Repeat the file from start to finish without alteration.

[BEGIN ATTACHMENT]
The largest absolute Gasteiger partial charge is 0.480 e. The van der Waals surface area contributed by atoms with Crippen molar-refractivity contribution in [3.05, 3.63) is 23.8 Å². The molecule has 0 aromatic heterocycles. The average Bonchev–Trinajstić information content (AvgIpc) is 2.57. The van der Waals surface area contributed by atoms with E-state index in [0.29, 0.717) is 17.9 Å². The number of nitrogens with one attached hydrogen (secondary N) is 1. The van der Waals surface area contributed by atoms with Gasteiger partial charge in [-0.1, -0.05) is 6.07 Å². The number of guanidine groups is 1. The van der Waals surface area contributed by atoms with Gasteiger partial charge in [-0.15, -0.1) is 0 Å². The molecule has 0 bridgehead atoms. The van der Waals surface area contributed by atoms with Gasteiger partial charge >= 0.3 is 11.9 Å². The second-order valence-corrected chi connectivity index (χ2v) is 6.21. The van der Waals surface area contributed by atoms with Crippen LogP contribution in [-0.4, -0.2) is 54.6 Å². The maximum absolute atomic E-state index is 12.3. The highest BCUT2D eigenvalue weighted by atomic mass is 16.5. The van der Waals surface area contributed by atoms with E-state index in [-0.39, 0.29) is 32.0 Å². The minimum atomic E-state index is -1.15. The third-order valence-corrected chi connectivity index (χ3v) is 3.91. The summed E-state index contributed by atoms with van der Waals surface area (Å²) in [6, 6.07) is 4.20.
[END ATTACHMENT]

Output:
The largest absolute Gasteiger partial charge is 0.480 e. The van der Waals surface area contributed by atoms with Crippen molar-refractivity contribution in [3.05, 3.63) is 23.8 Å². The molecule has 0 aromatic heterocycles. The average Bonchev–Trinajstić information content (AvgIpc) is 2.57. The van der Waals surface area contributed by atoms with E-state index in [0.29, 0.717) is 17.9 Å². The number of nitrogens with one attached hydrogen (secondary N) is 1. The van der Waals surface area contributed by atoms with Gasteiger partial charge in [-0.1, -0.05) is 6.07 Å². The number of guanidine groups is 1. The van der Waals surface area contributed by atoms with Gasteiger partial charge in [-0.15, -0.1) is 0 Å². The molecule has 0 bridgehead atoms. The van der Waals surface area contributed by atoms with Gasteiger partial charge >= 0.3 is 11.9 Å². The second-order valence-corrected chi connectivity index (χ2v) is 6.21. The van der Waals surface area contributed by atoms with Crippen LogP contribution in [-0.4, -0.2) is 54.6 Å². The maximum absolute atomic E-state index is 12.3. The highest BCUT2D eigenvalue weighted by atomic mass is 16.5. The van der Waals surface area contributed by atoms with E-state index in [-0.39, 0.29) is 32.0 Å². The minimum atomic E-state index is -1.15. The third-order valence-corrected chi connectivity index (χ3v) is 3.91. The summed E-state index contributed by atoms with van der Waals surface area (Å²) in [6, 6.07) is 4.20.